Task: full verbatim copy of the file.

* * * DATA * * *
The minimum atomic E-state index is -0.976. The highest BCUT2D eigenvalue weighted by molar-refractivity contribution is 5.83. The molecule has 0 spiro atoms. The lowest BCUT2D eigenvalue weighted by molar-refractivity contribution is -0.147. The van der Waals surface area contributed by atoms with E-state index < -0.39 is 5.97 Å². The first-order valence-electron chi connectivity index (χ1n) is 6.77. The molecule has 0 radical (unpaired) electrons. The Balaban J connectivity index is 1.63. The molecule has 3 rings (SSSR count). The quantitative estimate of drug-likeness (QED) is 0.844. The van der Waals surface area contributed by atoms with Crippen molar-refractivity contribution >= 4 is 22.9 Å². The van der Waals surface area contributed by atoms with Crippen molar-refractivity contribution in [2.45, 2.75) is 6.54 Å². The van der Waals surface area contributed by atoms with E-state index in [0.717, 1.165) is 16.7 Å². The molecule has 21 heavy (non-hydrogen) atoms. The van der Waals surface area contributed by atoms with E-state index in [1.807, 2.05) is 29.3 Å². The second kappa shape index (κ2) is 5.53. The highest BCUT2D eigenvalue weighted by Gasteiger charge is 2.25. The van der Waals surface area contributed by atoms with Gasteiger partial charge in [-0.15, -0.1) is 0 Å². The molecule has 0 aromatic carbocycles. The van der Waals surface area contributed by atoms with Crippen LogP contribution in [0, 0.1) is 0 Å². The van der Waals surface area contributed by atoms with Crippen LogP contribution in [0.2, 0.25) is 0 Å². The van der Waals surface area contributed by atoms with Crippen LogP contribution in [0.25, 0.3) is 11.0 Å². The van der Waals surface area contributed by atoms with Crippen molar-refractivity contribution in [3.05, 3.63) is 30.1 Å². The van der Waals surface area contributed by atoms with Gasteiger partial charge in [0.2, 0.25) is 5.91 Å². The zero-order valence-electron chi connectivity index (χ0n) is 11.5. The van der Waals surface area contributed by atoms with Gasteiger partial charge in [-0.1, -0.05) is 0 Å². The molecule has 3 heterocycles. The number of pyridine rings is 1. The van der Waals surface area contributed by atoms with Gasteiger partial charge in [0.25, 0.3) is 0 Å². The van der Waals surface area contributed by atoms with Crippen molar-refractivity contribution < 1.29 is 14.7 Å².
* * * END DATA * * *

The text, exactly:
The minimum atomic E-state index is -0.976. The highest BCUT2D eigenvalue weighted by molar-refractivity contribution is 5.83. The molecule has 0 spiro atoms. The lowest BCUT2D eigenvalue weighted by molar-refractivity contribution is -0.147. The van der Waals surface area contributed by atoms with E-state index < -0.39 is 5.97 Å². The first-order valence-electron chi connectivity index (χ1n) is 6.77. The molecule has 0 radical (unpaired) electrons. The Balaban J connectivity index is 1.63. The molecule has 3 rings (SSSR count). The quantitative estimate of drug-likeness (QED) is 0.844. The van der Waals surface area contributed by atoms with Crippen molar-refractivity contribution >= 4 is 22.9 Å². The van der Waals surface area contributed by atoms with Crippen molar-refractivity contribution in [2.45, 2.75) is 6.54 Å². The van der Waals surface area contributed by atoms with E-state index in [0.717, 1.165) is 16.7 Å². The molecule has 21 heavy (non-hydrogen) atoms. The van der Waals surface area contributed by atoms with E-state index in [1.807, 2.05) is 29.3 Å². The second kappa shape index (κ2) is 5.53. The highest BCUT2D eigenvalue weighted by Gasteiger charge is 2.25. The van der Waals surface area contributed by atoms with Gasteiger partial charge in [-0.15, -0.1) is 0 Å². The molecule has 0 aromatic carbocycles. The van der Waals surface area contributed by atoms with Crippen LogP contribution in [0, 0.1) is 0 Å². The van der Waals surface area contributed by atoms with Crippen LogP contribution in [0.2, 0.25) is 0 Å². The van der Waals surface area contributed by atoms with Crippen LogP contribution in [0.25, 0.3) is 11.0 Å². The van der Waals surface area contributed by atoms with Crippen molar-refractivity contribution in [3.05, 3.63) is 30.1 Å². The van der Waals surface area contributed by atoms with Gasteiger partial charge in [0.2, 0.25) is 5.91 Å². The zero-order valence-electron chi connectivity index (χ0n) is 11.5. The van der Waals surface area contributed by atoms with Gasteiger partial charge in [-0.1, -0.05) is 0 Å². The molecule has 3 heterocycles. The number of pyridine rings is 1. The van der Waals surface area contributed by atoms with Gasteiger partial charge in [0.25, 0.3) is 0 Å². The van der Waals surface area contributed by atoms with Crippen molar-refractivity contribution < 1.29 is 14.7 Å².